Wild Robert

Melissa Proffitt Melissa at Proffitt.com
Sat Oct 7 02:07:34 EDT 2000

Our trip to Phoenix was a road trip.  That's right, ten hours packed into
our big van with four children, one of whom was not a happy traveler
(Cordelia) and three others who seemed to think Mom was some kind of
low-budget stewardess.  We are told the best way to make long trips is to
bring along a combination TV/VCR unit and a bunch of video tapes.  Someday
perhaps we will be able to afford this.  Until then, we go the other
route--audio cassettes and paperback books.  I had a handful of storytelling
tapes by Bill Harley ("Moon pies, I like moon pies") and _Wild Robert_ by
everybody's favorite author DWJ.  It's funny how our library carries some of
the more obscure titles only on cassette.  I figured _Wild Robert_ would be
interesting to the kids, plus Jacob and I have never read it, and we needed
something for when my voice got worn out reading _Searching for Dragons_
over the noise of the car.

_Wild Robert_ is pretty good.  I am ashamed to admit that I fell asleep in
the middle of it, NOT because it was boring, but because I was just that
tired after six nights on a terrible mattress.  (We actually kept busy
enough that we didn't get to it until the return trip.)  But the girls liked
it enough to ask for it in the evenings--they are night owls.  So I've
managed to hear almost all of it by now.  

What struck me first was the repeated themes that we've seen in several of
DWJ's other novels.  The protagonist, Heather Bailey, lives at a "stately
home" called Castlemain where her parents are curators.  The parents are
caught up in their job, which in the book is primarily guiding tours around
the house, and it really sounds like a gentler version of _Time of the
Ghost_ with Heather (like Sally and her sisters) existing near the edges of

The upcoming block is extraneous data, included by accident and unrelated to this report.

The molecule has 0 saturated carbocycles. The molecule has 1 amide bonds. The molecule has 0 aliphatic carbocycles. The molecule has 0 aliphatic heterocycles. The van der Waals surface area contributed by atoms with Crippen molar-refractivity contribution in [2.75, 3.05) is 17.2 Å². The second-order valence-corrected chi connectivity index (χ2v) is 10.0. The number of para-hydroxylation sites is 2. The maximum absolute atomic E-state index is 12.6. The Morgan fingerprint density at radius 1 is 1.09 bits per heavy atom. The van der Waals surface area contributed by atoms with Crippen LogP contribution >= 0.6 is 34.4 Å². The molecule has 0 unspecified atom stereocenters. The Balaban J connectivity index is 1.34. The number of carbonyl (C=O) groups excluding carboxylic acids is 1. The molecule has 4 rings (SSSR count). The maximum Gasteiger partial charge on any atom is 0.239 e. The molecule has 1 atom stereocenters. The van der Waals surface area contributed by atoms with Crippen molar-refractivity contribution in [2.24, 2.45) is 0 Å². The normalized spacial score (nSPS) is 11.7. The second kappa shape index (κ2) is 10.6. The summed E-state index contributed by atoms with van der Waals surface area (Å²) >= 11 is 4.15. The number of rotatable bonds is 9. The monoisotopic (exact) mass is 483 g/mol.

what the adults perceive as the "real" Castlemain.  A piece of description
about Robert himself--how when he touches Heather for the first time, it
feels odd and "fizzes" against her arm.  I know I've seen magic described
this way in at least one other of DWJ's books, but I can't recall which one.
The way in which the true story of "wild" Robert interacts with what legend
and history say about him is similar to what's going on in _Fire and
Hemlock_ (and, in a different way, in _Spellcoats_).

The point is, I started thinking about authors and books and how recurring
themes come up.  There are any number of writers who are prolific, but few
of those whose body of work is mostly standalone, unrelated novels.  For
example:  Anne McCaffrey has written about a billion Pern novels, all of
which exhibit common themes, but because they are related novels that's more
or less expected; that's part of the continuity of the series.  Ditto Robert
Jordan or Terry Pratchett.  Common themes are more noticeable, I think, when
you're looking at a large group of texts by one author that seem unrelated,
and I know that sounds like a contradiction, but it's not.

I think when you can examine a lot of books by the same person, you start to
see what's really important to her as a writer.  If it's just one book, the
main theme is probably important to the author, but might just be something
she thought would speak to readers and not something deeply, personally
important.  If it's a long series (or a multi-volume novel) the main themes
could just be something the author is stuck with because of what she wrote
in the earlier volumes.  But with a big, unrelated mass of texts, authors
start to give away hints of things that may not be evident individually
because they're not the big important Theme of the book.  Like the
irresponsible parent motif in DWJ, which is only occasionally a Theme but is
almost always present as a plot element.

Anyway.  I think my point was that _Wild Robert_ is fun on its own, but also
is a key to some of DWJ's major novels.

Melissa Proffitt
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